We have not disguised or synthesized examples in the next several cases, but rather draw from public legal records that form a portion of the continually growing case law on the duty to warn. The cases themselves do not necessarily bespeak ethical misconduct. Rather, we cite them here to guide readers regarding legal cases that interface with the general principle of confidentiality.
The most recent scholarly colloquy on the issue began with Bersoff calling for an end to state statutes enacted after the Tarasoff decision that require therapists to warn the intended victim, police, and/or others when a patient voices serious threats of violence. He argued that such laws may actually interfere with therapy by deterring patients from revealing violent intent, because the therapists will have informed new patients of this exception to confidentiality. As an alternative to laws mandating that therapists disclose such threats, Bersoff suggests “discretion to disclose” (p. 461). He discusses this in terms of sensible options short of violating confidentiality (e.g., seeking consultation, recommending hospitalization, and extending therapy sessions to manage imminent threats). If these fail, the therapist could then opt to disclose (p. 466). Huey (2015) calls this a “Catch-22” situation, noting that any rules undercutting sacrosanct confidentiality create a situation in which the ethical necessity of informed consent has an unintended consequence in that truly open psychotherapy is preceded by informed consent that acts to preclude it. Huey notes that properly informed patients will choose not to reveal imminent suicidal intent, if they are unwilling to be hospitalized. Pedophiles who might consider seeking treatment would have to forgo it or face mandatory reporting, felony conviction, and lifetime public registration.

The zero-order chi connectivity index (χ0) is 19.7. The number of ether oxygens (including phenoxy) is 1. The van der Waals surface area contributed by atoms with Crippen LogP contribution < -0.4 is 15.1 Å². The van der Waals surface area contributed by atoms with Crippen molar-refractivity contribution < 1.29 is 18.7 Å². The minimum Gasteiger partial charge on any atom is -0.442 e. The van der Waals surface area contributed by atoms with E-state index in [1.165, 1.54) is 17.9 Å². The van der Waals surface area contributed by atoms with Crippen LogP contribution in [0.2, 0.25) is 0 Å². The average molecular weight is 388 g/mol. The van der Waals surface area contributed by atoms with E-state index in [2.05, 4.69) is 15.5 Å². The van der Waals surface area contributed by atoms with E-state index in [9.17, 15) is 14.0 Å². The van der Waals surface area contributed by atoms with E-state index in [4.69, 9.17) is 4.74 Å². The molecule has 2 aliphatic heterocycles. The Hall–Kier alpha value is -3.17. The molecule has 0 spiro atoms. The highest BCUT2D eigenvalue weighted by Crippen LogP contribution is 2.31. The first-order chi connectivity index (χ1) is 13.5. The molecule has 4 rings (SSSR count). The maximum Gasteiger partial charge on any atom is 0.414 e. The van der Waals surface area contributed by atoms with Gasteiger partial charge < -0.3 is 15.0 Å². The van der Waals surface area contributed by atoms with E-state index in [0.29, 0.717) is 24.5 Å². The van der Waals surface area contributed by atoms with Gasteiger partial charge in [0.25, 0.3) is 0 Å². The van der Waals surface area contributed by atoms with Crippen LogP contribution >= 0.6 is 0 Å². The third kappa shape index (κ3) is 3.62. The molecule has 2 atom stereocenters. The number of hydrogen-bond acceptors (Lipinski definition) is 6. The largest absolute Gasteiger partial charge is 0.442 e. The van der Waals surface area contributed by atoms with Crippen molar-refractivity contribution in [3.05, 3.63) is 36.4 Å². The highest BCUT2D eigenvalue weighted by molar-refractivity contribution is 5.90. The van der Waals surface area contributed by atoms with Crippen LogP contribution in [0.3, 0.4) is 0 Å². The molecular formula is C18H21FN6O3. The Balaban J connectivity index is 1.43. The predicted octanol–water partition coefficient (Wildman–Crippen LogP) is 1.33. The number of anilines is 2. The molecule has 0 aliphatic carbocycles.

Although not all states have specifically enacted laws making malpractice actions an exception to privilege, one must allow defendant therapists to defend themselves by revealing otherwise confidential material about their work together. Likewise, no licensing board or professional association ethics committee could investigate a claim against a mental health practitioner unless the complainant waives any duty of confidentiality that the therapist might owe. In such instances, the waiver by the client of the therapist’s duty of confidentiality or any legal privilege constitutes a prerequisite for full discussion of the case. While some might fear that the threat to reveal an embarrassing confidence would deter clients from reporting or seeking redress from offending therapists, procedural steps can allay this concern. Ethics committees, for example, generally conduct all proceedings in confidential sessions and may offer assurances of privacy to complainants. In malpractice cases, judges can order spectators excluded from the courtroom and place records related to sensitive testimony under seal from the public’s view.
Dr. Bizzie clearly behaved in an unethical and negligent manner by not attending more directly to his client's needs. Even those rare mental health professionals who once asserted that one should never disclose confidential information without the consent of the client in the early post-Tarasoff era (e.g., Dubey, 1974; Siegel, 1979) or those who still advocate “absolute” confidentiality (Karon & Widen, 1998) would not likely counsel inaction in the face of such a risk. There are many steps Bizzie could have taken short of violating the client's confidentiality. Most obviously, he should have attempted (at the very least) to learn her location and assure himself that help would reach her if he could not. Although suicidal threats or gestures may prove manipulative rather than representing a genuine risk at times, only a foolish and insensitive colleague would ignore them or attempt to pass them off glibly to another.